In 1929, Vallee did his first film, The Vagabond Lover. His first films were made to cash in on his singing popularity, but despite Vallee's early wooden performances, his late 1930's and 1940's performances greatly improved. Also in 1929, Vallee began hosting The Fleischmann's Yeast Hour. Performers first introduced to the American public on that program included Jack Benny, Eddie Cantor and Kate Smith.

Vallee's recording career began in 1928 recording for Columbia's cheap labels (Harmony, Velvet Tone, and Diva). He signed to victor in February 1929 and remained through December 1931, when he recorded for the short-lived, but extremely popular Hit Of The Week label. In August 1932, he signed with Columbia and stay with them through 1933 when he signed back with Victor in June 1933. His records were issued in the new Bluebird cheap Victor label until November 1933 when he was moved up the full priced Victor label. He stayed with Victor untuil signing with ARC in 1936, who released his records on their Perfect, Melotone, Conqueror and Romeo labels until 1937 when he signed back with Victor!

Vallee continued hosting popular radio variety shows through the 1930s and 1940s. The Royal Gelatin Hour featured various film performers of the era, such as Fay Wray and Richard Cromwell in dramatic skits.

Along with his group, The Connecticut Yankees, Vallee's best known popular recordings included: "The Stein Song" (aka University of Maine fighting song) in the early part of the decade and "Vieni, Vieni" in the latter '30s. A note of trivia: "Vieni, Vieni" can be heard in the background as Jimmy Stewart enters the restaurant in Frank Capra's holiday classic, It's a Wonderful Life. Remarkably for an American, Vallee sang fluently in three Mediterranean languages, and always varied the keys, thus paving the way for later pop crooners such as Dean Martin, Andy Williams and Vic Damone. Another memorable rendition of his is "Life Is Just A Bowl of Cherries", in which he imitates Willie Howard's voice in the final chorus. Vallee was also entertaining in George Gershwin's witty "Kitty from Kansas City", not to mention the first recording of tipsy laughter in "There is a Tavern in the Town", decades before Elvis Presley was to use that gimmick on stage in "Are You Lonesome Tonight?".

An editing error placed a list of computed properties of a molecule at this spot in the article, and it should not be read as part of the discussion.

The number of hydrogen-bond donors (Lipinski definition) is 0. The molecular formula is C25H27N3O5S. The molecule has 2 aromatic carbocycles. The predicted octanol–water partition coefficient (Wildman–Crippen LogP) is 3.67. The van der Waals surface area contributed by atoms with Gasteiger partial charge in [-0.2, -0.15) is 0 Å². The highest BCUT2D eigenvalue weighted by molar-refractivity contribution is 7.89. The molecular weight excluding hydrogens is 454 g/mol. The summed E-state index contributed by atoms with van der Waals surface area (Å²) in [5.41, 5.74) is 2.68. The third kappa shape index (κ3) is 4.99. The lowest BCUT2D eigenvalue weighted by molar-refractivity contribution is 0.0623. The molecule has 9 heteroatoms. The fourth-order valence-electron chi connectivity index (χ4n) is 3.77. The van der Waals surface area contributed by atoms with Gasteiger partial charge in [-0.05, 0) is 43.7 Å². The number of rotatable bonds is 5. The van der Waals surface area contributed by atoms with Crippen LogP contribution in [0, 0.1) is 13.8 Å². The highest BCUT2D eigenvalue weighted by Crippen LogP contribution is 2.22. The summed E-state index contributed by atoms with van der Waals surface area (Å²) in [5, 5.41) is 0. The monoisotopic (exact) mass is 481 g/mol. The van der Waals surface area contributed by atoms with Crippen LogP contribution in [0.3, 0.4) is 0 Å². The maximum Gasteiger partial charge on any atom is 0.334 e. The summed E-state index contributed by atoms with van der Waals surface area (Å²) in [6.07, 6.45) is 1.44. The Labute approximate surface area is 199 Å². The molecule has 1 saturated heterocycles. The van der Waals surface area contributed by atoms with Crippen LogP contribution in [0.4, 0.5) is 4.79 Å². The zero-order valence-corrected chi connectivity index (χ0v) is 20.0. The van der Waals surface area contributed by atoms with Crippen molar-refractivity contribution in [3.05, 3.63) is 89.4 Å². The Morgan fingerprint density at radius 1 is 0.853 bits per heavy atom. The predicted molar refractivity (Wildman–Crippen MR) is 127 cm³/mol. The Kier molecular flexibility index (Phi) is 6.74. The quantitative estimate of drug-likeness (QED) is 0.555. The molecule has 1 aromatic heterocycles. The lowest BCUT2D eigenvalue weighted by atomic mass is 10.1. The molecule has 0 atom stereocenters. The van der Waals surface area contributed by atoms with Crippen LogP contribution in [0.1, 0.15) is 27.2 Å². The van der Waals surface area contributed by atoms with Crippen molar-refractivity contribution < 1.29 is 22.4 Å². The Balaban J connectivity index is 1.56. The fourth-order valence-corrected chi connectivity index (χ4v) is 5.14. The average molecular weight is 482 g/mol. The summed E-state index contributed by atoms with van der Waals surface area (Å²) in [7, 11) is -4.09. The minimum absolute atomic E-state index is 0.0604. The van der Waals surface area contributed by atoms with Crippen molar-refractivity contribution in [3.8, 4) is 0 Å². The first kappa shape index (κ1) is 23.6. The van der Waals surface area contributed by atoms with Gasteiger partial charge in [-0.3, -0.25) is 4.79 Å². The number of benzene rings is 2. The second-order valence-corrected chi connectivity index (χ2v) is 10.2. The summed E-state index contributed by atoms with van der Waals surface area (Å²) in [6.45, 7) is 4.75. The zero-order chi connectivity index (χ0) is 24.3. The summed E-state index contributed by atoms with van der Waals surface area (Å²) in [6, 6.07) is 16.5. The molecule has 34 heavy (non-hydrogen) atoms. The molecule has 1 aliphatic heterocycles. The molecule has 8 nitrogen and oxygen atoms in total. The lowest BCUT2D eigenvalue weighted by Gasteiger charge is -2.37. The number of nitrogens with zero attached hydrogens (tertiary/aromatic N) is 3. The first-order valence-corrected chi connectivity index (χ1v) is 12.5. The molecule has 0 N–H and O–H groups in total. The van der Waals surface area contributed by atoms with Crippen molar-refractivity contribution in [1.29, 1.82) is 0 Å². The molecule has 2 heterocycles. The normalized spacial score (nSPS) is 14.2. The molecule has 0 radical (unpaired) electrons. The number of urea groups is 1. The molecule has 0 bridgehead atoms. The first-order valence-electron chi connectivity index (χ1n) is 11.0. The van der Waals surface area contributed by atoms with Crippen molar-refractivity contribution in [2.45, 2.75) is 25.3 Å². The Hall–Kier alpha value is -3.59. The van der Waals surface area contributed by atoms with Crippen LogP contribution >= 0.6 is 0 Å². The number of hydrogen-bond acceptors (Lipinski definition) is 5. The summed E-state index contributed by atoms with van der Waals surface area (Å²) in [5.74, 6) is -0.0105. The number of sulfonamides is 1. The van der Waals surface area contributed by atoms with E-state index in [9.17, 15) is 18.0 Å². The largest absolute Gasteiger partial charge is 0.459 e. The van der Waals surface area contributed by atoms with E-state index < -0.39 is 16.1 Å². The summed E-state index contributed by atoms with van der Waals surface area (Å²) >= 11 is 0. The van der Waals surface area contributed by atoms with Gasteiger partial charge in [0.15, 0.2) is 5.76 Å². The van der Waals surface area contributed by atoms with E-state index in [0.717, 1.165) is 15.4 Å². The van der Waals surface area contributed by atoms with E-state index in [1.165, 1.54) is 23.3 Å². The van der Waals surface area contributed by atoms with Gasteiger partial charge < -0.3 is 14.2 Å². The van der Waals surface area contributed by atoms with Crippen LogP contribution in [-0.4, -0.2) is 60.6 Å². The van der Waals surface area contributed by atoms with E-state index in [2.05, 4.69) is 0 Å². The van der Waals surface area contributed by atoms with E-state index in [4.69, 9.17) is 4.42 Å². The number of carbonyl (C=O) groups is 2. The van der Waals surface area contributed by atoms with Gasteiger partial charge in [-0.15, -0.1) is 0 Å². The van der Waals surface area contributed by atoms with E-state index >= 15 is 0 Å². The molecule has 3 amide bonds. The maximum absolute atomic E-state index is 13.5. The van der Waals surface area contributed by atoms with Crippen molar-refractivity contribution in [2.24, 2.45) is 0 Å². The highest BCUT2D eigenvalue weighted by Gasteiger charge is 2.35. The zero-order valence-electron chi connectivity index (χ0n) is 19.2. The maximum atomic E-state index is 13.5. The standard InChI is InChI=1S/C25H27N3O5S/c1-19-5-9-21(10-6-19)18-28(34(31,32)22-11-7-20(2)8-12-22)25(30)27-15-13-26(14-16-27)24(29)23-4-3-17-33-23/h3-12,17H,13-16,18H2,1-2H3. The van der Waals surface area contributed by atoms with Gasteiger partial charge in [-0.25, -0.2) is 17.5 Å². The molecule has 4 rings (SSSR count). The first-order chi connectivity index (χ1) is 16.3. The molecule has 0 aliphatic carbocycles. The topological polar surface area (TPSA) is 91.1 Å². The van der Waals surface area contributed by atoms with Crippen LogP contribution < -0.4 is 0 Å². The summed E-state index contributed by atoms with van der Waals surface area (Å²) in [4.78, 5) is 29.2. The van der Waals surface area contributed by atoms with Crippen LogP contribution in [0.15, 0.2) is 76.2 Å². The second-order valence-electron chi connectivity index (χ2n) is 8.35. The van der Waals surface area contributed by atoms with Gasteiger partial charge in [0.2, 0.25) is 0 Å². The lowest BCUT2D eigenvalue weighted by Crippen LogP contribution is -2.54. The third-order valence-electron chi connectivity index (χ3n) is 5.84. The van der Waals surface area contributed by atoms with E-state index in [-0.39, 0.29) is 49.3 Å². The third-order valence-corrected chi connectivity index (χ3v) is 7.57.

Vallee's last significant hit song was the reissue of the melancholic ballad "As Time Goes By" from the soundtrack of Casablanca in 1943, which he had recorded fifteen years before it was used in this classic movie. During World War II, Vallee performed with the Coast Guard Band, entertaining U.S. troops with this forty-piece orchestra until 1944.

When Vallee took his contractual vacations from his national radio show in 1936, he insisted his sponsor hire Louis Armstrong as his substitute (this was the first instance of an African-American fronting a national radio program). That same year, Vallee also wrote the introduction for Armstrong's book "Swing That Music". In 1937 Vallee attended Suffolk University Law School in Boston, Massachusetts.[2]

Vallee acted in a number of Hollywood films in the 1930s and 1940s. One of his best acting roles is as the millionaire playboy on whom Claudette Colbert relies in the 1942 screwball comedy directed by Preston Sturges, The Palm Beach Story. His other best performances were in I Remember Mama, Unfaithfully Yours and The Bachelor and the Bobby-Soxer.